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Non-invasive Brain Stimulation in Autistic Spectrum Disorders.

Dr. Peter Enticott , Professor Paul Fitzgerald

Autism spectrum disorders (ASD) are a group of neurodevelopmental conditions that are characterized by social, communicative, and behavioural impairments. Although the neurobiological basis of ASD is becoming clearer, there are currently no validated biomedical treatments targeting the core symptoms. Recent developments in non-invasive brain stimulation, however, have provided important insights into possible underlying neural mechanisms and the development of potential new treatments. Our current research, which involves repetitive transcranial magnetic stimulation (rTMS) and transcranial direct current stimulation (tDCS), indicates that non-invasive brain stimulation in ASD can lead to significant improvements in both neurophysiological indicators and clinical presentation. This research enhances our neurobiological understanding of ASD and is a promising development in the search for new therapeutic interventions for these conditions.

Applied Neuroscience Society of Australasia. Annual Conference
Cognitive Enhancement, Neuromodulation and Neurodiagnostics.
Sydney Australia . August 12-14 2011
Visit ANSA at http://www.appliedneuroscience.org.au

Peter Enticott
Peter Enticott
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Dr. Peter Enticott

Dr. Peter Enticott is a Research Fellow at MAPrc, a position he has held since 2006. Peter’s research investigates the brain basis of autism, Asperger’s disorder and schizophrenia using modern neuroscience techniques, including transcranial magnetic stimulation (TMS). He is particularly interested in social neuroscience and the use of TMS to treat autism spectrum disorders. Peter’s current projects include studies of the mirror neuron system, social cognition, theory of mind, and cortical inhibition.
 
In 2006 Peter completed a PhD at Monash University, where he examined neuropsychological factors associated with impulsivity and aggression among violent offenders. Prior to this he completed his undergraduate studies in psychology at Deakin University.
 
Peter is a registered psychologist, and has worked in autism research since 2001. He has published several scientific articles in the areas of autism, Asperger’s disorder, and schizophrenia, some of which are listed below. Peter is currently funded by a National Health and Medical Research Council (NHMRC) training fellowship (2009-2012), and holds research grants from the NHMRC and NARSAD (US).
 
 
Selected papers:
 
Enticott, P.G., Kennedy, H.A., Zangen, A., & Fitzgerald, P.B. (in press). Deep repetitive transcranial magnetic stimulation (rTMS) associated with improved social functioning in a young woman with an autism spectrum disorder. The Journal of ECT.
 
Enticott, P.G., Rinehart, N.J., Tonge, B.J., Bradshaw, J.L., & Fitzgerald, P.B. (2010). A preliminary transcranial magnetic stimulation study of cortical inhibition and excitability in high-functioning autism and Asperger’s disorder. Developmental Medicine and Child Neurology, 52(8), e179-e183.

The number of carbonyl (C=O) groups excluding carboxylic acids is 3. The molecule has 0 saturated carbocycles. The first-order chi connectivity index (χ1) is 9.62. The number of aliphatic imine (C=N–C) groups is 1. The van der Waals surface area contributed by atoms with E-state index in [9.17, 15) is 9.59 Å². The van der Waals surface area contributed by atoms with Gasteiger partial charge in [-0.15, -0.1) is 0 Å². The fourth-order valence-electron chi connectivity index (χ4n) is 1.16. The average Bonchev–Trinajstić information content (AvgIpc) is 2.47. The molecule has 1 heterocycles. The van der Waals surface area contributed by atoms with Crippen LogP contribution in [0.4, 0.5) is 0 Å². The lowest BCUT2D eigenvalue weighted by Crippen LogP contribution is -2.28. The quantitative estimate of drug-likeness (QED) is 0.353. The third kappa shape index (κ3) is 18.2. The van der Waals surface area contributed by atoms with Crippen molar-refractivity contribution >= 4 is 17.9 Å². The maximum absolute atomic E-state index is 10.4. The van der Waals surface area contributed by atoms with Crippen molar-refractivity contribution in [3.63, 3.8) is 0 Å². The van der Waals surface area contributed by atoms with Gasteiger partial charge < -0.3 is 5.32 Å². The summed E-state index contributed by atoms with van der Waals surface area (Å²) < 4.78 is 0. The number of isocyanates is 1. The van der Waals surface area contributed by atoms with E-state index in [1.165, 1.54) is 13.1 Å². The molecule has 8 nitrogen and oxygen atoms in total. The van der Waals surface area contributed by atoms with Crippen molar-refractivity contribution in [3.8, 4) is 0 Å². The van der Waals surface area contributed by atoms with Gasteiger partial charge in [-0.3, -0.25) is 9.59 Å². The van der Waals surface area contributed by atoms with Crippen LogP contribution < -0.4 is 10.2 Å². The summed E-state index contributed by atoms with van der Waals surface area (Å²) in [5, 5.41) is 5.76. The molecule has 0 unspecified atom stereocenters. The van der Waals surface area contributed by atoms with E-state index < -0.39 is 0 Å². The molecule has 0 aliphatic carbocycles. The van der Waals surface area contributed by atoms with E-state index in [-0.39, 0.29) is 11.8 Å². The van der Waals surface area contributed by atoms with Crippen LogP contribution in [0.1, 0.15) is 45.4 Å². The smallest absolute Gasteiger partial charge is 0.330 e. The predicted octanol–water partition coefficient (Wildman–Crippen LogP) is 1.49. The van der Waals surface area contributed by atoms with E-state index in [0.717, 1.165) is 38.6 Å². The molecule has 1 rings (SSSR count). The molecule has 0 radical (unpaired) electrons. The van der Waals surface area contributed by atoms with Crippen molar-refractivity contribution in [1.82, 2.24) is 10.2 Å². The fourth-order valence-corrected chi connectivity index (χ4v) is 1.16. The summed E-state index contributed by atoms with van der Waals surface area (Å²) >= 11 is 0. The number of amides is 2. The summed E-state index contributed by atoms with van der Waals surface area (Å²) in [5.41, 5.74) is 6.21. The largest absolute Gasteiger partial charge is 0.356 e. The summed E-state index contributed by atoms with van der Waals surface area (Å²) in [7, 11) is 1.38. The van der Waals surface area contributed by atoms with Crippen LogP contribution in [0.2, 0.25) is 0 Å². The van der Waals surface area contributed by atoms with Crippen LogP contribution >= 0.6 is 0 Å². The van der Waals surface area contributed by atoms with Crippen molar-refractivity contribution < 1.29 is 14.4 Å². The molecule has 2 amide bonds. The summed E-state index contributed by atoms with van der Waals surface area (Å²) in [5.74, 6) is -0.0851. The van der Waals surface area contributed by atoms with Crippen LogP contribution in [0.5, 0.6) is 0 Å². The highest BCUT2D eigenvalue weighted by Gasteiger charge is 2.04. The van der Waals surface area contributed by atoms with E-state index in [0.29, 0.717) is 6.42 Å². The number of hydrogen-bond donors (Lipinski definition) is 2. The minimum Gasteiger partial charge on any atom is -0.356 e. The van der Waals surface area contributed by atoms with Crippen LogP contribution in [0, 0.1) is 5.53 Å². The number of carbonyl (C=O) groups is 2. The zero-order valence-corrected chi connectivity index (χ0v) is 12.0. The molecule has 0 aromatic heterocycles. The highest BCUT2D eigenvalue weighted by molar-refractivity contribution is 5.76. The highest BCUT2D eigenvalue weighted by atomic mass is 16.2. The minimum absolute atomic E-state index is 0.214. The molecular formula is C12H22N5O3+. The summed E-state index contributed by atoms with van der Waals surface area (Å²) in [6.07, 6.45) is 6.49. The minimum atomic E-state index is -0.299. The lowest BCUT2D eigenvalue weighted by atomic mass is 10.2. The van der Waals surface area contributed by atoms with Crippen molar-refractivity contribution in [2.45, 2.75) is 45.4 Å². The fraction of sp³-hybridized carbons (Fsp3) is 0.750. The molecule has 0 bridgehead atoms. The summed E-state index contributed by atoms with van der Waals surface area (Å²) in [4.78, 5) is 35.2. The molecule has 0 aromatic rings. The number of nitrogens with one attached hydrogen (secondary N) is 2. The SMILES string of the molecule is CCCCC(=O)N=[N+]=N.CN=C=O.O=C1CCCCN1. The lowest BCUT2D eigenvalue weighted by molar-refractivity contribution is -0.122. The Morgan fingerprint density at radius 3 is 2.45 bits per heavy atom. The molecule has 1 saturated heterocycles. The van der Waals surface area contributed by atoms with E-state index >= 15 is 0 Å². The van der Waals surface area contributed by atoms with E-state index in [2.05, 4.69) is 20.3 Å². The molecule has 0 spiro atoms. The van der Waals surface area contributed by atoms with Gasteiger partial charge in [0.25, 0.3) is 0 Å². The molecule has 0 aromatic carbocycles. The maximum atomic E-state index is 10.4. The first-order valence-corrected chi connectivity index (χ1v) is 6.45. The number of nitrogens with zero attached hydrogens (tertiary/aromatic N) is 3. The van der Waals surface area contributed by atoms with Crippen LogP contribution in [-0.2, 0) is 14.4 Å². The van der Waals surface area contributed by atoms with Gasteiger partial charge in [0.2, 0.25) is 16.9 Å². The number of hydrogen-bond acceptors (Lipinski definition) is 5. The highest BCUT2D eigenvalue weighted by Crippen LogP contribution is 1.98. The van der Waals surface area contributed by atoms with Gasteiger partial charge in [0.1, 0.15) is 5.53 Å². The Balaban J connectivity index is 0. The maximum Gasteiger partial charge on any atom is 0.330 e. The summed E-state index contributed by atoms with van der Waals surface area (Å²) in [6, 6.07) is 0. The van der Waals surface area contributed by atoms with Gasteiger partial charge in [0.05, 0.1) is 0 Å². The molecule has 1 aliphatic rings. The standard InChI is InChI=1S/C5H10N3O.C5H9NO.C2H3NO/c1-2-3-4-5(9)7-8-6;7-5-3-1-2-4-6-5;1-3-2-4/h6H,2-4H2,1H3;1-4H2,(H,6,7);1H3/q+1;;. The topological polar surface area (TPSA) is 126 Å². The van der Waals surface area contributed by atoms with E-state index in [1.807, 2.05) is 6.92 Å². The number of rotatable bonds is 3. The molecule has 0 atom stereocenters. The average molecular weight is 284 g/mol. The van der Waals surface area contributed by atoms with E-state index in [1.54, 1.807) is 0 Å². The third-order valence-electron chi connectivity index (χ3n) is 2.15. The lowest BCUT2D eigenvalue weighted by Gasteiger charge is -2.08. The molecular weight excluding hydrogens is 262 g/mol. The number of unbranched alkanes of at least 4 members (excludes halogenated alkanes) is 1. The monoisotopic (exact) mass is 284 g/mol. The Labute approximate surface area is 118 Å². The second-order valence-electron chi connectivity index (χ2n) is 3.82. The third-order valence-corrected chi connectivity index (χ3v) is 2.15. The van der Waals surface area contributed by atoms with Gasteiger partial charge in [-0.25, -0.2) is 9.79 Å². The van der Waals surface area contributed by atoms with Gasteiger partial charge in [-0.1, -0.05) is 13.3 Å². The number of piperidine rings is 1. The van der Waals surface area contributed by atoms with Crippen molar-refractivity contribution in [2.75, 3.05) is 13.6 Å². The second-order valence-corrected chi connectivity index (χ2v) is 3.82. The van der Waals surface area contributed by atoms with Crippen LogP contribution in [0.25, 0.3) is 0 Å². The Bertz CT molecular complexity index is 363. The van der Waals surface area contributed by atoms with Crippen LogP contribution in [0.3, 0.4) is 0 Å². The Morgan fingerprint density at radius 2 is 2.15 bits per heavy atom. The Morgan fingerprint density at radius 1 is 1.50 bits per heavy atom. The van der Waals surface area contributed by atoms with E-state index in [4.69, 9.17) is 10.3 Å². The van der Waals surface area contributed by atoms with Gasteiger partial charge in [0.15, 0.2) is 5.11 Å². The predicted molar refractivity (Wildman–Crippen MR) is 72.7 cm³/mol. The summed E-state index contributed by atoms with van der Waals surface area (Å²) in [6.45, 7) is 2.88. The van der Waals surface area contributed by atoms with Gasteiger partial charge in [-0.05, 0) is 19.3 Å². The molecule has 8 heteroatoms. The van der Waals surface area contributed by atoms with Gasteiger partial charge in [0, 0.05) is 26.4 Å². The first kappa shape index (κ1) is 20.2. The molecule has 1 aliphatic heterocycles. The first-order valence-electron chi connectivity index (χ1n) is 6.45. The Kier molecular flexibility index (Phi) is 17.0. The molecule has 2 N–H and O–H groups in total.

Enticott, P.G., Kennedy, H.A., Bradshaw, J.L., Rinehart, N.J., & Fitzgerald, P.B. (2010). Understanding mirror neurons: Evidence for enhanced corticospinal excitability during the observation of transitive but not intransitive hand gestures. Neuropsychologia, 48(9), 2675-2680.
 
Enticott, P.G., Hoy, K.E., Herring, S.E., Johnston, P.J., Daskalakis, Z.J., & Fitzgerald, P.B. (2008). Reduced motor facilitation during action observation in schizophrenia: A mirror neuron deficit? Schizophrenia Research, 102(1-3), 116-121.

http://www.maprc.org.au/news/dr-peter-enticott-reports-autism-research

 

Professor Paul Fitzgerald

Professor Paul Fitzgerald is Deputy Director of MAPrc, Professor of Psychiatry, and Consultant Psychiatrist at Alfred Psychiatry. He is a qualified psychiatrist, has a Masters of Psychological Medicine and research PhD.

Professor Fitzgerald runs a substantive research program utilising brain stimulation and neuroimaging techniques including transcranial magnetic stimulation, functional and structural MRI, EEG and near infrared spectroscopy. The program has focussed on the conduct of investigative studies of brain function/dysfunction in disorders such as schizophrenia, depression, substance abuse and autism. In addition, he conducts clinical trials of novel brain stimulation techniques in these disorders. He has conducted a number of large scale trials of transcranial magnetic stimulation and is also involved in trials of transcranial direct current stimulation, deep brain stimulation and magnetic seizure therapy.

Professor Fitzgerald has published over 170 papers in a range of peer reviewed journals. He has received project grant funding from the NHMRC, ARC as well as a number of US based and local funding organisations. He is supported by a NHMRC Practitioner Fellowship award.

Professor Fitzgerald was an elected board Member of the International Society for Transcranial Magnetic Stimulation (ISTS) and was an invited member of the World Federation of Biological Psychiatry Taskforce on Brain Stimulation (2006-2009). He is Psychiatric deputy editor for the journal ‘Brain Stimulation’ and is on the Editorial Boards of ‘Psychiatry Research’ and the ‘Australian and New Zealand Journal of Psychiatry’. He was awarded a National Alliance for Research on Schizophrenia and Depression (NARSAD) Young Investigator Award in 2003 and 2005 and the Australian Society for Psychiatric Research, Organon Award in 2003. http://www.maprc.org.au/professor-paul-fitzgerald

Paul Fitzgerald
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